Marine Corps Marathon (October)
Nicknamed "The People's Marathon," calling this an American classic is almost redundant. No matter your politics, your heart will swell with patriotism as you pass all the notable landmarks of the nation's capital: the White House, Capitol Building, Lincoln Memorial, Smithsonian, Arlington Cemetery and the Pentagon. As you would expect, the race is organized with Marine precision... and toughness -- the course finishes on an uphill!
Los Angeles Marathon (March)
Los Angeles, CA
19,985 pairs of feet crossed the finish line in Los Angeles last year, ranking the Tinseltown race fourth in the U.S and seventh-largest in the world. The event has new organizers -- well-regarded Devine Sports -- and they heard the complaints that strip malls and burger joints make poor running companions. Thus, the race will celebrate its 22nd running with an entirely new course. The first point-to-point route in its history, the 2007 race will begin at Hollywood's Universal Studios. From there it's mostly downhill -- but only in terms of the terrain! Sights for the next 26.2 miles include the Hollywood Bowl, Sunset Boulevard, the Coliseum, Staples Center, Koreatown, Exposition Park and a grand finale through the downtown high-rise district. With a million or more cheering Los Angelinos lining the streets, you'll experience a lot more than fifteen minutes of fame.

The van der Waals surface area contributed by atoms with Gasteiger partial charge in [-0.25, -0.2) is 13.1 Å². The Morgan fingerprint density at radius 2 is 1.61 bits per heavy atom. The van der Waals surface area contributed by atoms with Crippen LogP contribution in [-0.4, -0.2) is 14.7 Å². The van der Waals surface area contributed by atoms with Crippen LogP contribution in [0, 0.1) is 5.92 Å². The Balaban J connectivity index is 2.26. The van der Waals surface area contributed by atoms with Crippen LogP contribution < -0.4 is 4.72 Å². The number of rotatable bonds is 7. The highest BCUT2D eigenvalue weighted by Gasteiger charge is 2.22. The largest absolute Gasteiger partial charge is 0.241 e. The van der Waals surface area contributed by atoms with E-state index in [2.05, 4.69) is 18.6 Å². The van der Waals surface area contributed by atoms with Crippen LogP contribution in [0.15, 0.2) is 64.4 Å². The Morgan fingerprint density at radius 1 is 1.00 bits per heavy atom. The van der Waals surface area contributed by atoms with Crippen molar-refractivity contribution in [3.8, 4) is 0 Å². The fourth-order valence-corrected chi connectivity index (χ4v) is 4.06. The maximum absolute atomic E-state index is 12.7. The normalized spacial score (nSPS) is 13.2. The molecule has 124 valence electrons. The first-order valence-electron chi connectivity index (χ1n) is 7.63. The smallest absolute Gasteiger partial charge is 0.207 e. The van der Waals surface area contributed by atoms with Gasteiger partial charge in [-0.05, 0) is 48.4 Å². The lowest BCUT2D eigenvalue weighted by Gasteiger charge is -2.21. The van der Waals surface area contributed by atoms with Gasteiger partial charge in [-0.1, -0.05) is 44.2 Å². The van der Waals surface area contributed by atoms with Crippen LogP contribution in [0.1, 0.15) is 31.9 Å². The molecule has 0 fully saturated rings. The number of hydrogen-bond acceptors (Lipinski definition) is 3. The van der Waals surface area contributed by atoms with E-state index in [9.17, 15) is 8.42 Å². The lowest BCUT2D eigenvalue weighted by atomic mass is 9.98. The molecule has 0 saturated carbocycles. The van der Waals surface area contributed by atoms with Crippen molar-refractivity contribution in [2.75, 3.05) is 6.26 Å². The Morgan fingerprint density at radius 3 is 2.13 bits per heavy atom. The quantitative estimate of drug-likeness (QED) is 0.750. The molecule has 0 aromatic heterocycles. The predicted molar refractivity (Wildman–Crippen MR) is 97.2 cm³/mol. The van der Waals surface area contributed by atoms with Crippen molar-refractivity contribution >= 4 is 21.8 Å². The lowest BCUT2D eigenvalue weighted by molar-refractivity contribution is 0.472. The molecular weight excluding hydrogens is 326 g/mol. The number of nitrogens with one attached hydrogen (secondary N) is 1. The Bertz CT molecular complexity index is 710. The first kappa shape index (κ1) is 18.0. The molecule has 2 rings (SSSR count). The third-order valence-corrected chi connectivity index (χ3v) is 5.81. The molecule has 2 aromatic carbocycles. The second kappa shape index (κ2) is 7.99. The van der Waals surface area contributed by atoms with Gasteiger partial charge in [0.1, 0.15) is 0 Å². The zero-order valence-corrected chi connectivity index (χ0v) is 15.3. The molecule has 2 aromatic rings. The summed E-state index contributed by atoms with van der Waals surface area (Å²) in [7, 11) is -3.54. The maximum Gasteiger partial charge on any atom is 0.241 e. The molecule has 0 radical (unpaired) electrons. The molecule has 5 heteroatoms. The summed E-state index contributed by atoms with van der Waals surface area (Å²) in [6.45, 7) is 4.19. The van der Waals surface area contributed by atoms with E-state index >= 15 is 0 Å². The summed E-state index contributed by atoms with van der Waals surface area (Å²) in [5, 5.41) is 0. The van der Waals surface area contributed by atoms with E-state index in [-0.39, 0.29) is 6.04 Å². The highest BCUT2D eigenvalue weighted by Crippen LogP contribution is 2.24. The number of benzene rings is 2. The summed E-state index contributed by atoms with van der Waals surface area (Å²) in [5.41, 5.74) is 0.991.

The San Francisco Marathon (July)
San Francisco, CA
The Ferry Building marks both the start and finish, while the journey in between will take you past the Golden Gate and Bay Bridges, AT&T Park, the Embarcadero, Fisherman's Wharf, and the Marina, and through the Presidio, Golden Gate Park, Haight-Ashbury and the Mission District. With the exception (thankfully!) of famously curvy Lombard Street, the route manages to incorporate all of the city's most notable landmarks and neighborhoods. As might be expected, it's a tough, hilly course. The city's mild climate makes it a rare big-time summer race.
Nike Women's Marathon (October)
San Francisco, CA
Another San Francisco marathon option is primarily for women, and benefits the Leukemia & Lymphoma Society. Attempts to appeal to the ladies include a chocolate mile, a pedi-care station, and a classy San Francisco finish: tuxedo-clad gents handing out the medals. Men have slowly but surely been joining the ranks. The 2005 finishers ratio: 409 males/4279 females. Do the math, guys -- then multiply by 26.2 miles.